The cabin looked dark, unoccupied.
She parked out front and killed the engine. Leaving her purse in the car, she headed across the street and walked up to the front door.
He opened the door. “You have got to be kidding me.”
That was when she remembered their date. Last Friday. She was supposed to bring the wine and dessert. It felt like decades ago. She looked past him, saw a dying bouquet of flowers on the coffee table, and hoped he hadn’t bought them for their date. But of course he had. How long had he waited, she wondered, before he ate his dinner alone? “I’m sorry. I forgot.”
“Give me one good reason not to slam the door in your face.”
She looked up at him, feeling so fragile she could barely breathe. “My sister has a brain tumor.”
His expression changed slowly. A look came into his eyes, a kind of harrowing understanding that made her wonder at the dark roads that had traversed his life. “Oh, Jesus.”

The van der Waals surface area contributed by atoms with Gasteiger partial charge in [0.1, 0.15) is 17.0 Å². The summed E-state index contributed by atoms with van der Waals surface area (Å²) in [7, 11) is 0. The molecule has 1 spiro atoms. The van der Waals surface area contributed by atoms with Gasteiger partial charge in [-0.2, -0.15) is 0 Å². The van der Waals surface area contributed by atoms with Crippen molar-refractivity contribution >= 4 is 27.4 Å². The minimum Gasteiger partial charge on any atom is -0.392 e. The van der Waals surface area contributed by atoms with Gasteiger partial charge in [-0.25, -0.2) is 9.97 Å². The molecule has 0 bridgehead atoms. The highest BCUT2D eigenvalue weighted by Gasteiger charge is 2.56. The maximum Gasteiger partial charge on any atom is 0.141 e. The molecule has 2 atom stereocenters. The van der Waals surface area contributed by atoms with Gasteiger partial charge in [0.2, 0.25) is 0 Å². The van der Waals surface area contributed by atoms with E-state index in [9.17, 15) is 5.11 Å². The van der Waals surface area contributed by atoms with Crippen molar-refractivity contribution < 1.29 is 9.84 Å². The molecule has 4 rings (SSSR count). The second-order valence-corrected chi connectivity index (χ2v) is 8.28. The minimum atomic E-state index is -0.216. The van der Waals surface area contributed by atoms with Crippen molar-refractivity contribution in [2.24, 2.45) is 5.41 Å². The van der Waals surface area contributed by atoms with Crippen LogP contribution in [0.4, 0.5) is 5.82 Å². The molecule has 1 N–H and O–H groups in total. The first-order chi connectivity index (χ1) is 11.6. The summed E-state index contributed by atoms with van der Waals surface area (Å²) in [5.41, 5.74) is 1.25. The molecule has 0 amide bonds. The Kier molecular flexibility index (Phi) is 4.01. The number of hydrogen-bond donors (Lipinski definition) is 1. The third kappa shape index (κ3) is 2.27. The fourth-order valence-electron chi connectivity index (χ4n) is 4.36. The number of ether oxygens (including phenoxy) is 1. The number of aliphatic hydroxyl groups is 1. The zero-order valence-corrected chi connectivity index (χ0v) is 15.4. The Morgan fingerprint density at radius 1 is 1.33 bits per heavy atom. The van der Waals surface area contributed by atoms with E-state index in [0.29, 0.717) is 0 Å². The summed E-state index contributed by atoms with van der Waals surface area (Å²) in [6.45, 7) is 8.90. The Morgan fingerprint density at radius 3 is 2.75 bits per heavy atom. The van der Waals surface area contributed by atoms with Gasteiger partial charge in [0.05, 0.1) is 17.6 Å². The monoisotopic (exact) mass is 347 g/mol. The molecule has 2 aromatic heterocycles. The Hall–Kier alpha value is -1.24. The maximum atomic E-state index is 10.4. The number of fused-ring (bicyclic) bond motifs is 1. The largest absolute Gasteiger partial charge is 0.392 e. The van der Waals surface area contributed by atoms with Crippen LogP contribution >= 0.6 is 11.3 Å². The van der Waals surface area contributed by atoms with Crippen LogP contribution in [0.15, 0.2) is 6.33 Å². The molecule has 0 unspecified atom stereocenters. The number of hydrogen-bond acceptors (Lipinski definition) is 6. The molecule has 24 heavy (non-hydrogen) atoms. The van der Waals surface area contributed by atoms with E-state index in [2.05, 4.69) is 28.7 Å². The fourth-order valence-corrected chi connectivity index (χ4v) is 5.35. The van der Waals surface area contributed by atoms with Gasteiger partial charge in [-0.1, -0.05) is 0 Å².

He opened his arms and she walked into his embrace. For the first time, she let herself really cry.
Joe stood on the porch, staring out at the falling night. At the park across the street, a baseball game was being played. An occasional roar of the crowd erupted through the silence. Otherwise, there was only the sound of a cool breeze rustling the honeysuckle leaves.
It had been better, he now understood, to be angry at Meghann, to write her off for standing him up. When she stepped into his arms and looked up at him with tears in her eyes, he’d wanted desperately to help her.
My sister has a brain tumor.
He closed his eyes, not wanting to remember, not wanting to feel the way he did.
He’d held Meghann for almost an hour. She’d cried until there were no tears left inside her, and then she’d fallen into a troubled sleep. He imagined that it was her first sleep in days.
He knew. After a diagnosis like that, sleep either came to a person too much or not at all.
They hadn’t spoken of anything that mattered. He’d simply stroked her hair and kissed her forehead and let her cry in his arms.